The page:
by forrest fenn
These vignettes from Forrest’s collection are only to share. To see 294 additional pieces please visit
This Sioux medicine knife was born for action.
It was not a domestic accessory to be used around the tepee and it wasn’t a skinner. It was Indian-made about 1850 for use in hand-to-hand combat. While in the slashing fist of its master it had neither soul nor pity.
The bear-jaw haft insinuated a ferocity that provided an edge when the margin between life and death rode a thin line.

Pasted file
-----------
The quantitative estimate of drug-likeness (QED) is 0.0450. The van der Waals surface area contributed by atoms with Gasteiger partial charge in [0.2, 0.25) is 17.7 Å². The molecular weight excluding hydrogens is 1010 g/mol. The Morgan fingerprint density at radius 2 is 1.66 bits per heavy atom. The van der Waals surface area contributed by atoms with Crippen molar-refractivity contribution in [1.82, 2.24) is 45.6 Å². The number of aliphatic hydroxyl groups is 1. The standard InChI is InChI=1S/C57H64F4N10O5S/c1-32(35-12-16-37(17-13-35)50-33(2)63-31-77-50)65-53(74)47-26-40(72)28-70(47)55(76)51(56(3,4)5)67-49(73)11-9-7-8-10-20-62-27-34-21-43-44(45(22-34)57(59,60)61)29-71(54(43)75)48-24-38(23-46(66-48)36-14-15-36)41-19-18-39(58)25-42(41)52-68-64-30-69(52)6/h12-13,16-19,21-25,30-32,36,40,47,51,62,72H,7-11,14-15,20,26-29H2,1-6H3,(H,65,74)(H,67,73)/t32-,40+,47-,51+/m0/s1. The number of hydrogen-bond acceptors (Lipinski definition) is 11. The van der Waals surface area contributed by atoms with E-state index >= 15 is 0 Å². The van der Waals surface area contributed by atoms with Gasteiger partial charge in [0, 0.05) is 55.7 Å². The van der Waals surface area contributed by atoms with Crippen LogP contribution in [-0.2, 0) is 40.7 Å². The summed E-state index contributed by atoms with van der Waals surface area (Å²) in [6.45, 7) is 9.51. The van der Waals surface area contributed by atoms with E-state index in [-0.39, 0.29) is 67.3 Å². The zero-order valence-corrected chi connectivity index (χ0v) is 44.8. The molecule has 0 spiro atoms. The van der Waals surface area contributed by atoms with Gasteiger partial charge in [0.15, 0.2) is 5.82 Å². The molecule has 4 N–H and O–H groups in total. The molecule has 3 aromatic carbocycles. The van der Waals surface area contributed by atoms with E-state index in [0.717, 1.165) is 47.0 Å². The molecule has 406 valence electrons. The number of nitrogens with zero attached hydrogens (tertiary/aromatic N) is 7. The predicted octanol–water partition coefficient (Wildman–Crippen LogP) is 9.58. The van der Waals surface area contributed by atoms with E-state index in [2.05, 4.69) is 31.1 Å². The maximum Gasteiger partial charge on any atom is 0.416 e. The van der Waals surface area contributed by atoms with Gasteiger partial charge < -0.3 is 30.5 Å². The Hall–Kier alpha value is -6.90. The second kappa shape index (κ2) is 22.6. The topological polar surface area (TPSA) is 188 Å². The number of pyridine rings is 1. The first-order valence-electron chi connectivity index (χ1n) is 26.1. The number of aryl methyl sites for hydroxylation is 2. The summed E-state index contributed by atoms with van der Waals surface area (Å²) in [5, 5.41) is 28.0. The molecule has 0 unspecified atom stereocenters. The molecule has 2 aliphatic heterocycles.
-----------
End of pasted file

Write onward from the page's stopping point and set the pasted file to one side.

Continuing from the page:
“The best offense is a good defense.”
Oral history among the Hunkpapa Sioux speaks of a Lakota brave who, while holding such a weapon at ready, found himself in a precipitous position. Three hated Crow Indian warriors, wearing grim faces, were drawing near. Upon hearing the knife roar “approach at your own peril,” the warriors turned and fled, not being willing to test the supremacy of the bear.